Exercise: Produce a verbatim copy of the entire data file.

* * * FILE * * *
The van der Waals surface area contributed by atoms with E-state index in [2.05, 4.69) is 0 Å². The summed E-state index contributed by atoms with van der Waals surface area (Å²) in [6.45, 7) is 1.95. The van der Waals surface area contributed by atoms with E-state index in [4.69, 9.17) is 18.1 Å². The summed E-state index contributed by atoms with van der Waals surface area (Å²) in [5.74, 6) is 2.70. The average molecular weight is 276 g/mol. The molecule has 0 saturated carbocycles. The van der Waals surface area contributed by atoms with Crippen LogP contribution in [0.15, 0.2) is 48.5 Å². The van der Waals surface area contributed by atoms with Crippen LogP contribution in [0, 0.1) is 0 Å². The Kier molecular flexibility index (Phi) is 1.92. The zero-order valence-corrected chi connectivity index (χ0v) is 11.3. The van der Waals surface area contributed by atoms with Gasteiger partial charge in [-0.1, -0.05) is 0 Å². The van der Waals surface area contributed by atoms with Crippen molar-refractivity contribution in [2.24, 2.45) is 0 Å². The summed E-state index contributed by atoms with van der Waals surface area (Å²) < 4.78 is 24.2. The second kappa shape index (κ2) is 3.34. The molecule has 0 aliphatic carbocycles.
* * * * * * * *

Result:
The van der Waals surface area contributed by atoms with E-state index in [2.05, 4.69) is 0 Å². The summed E-state index contributed by atoms with van der Waals surface area (Å²) in [6.45, 7) is 1.95. The van der Waals surface area contributed by atoms with E-state index in [4.69, 9.17) is 18.1 Å². The summed E-state index contributed by atoms with van der Waals surface area (Å²) in [5.74, 6) is 2.70. The average molecular weight is 276 g/mol. The molecule has 0 saturated carbocycles. The van der Waals surface area contributed by atoms with Crippen LogP contribution in [0.15, 0.2) is 48.5 Å². The van der Waals surface area contributed by atoms with Crippen LogP contribution in [0, 0.1) is 0 Å². The Kier molecular flexibility index (Phi) is 1.92. The zero-order valence-corrected chi connectivity index (χ0v) is 11.3. The van der Waals surface area contributed by atoms with Gasteiger partial charge in [-0.1, -0.05) is 0 Å². The van der Waals surface area contributed by atoms with Crippen molar-refractivity contribution in [2.24, 2.45) is 0 Å². The summed E-state index contributed by atoms with van der Waals surface area (Å²) < 4.78 is 24.2. The second kappa shape index (κ2) is 3.34. The molecule has 0 aliphatic carbocycles.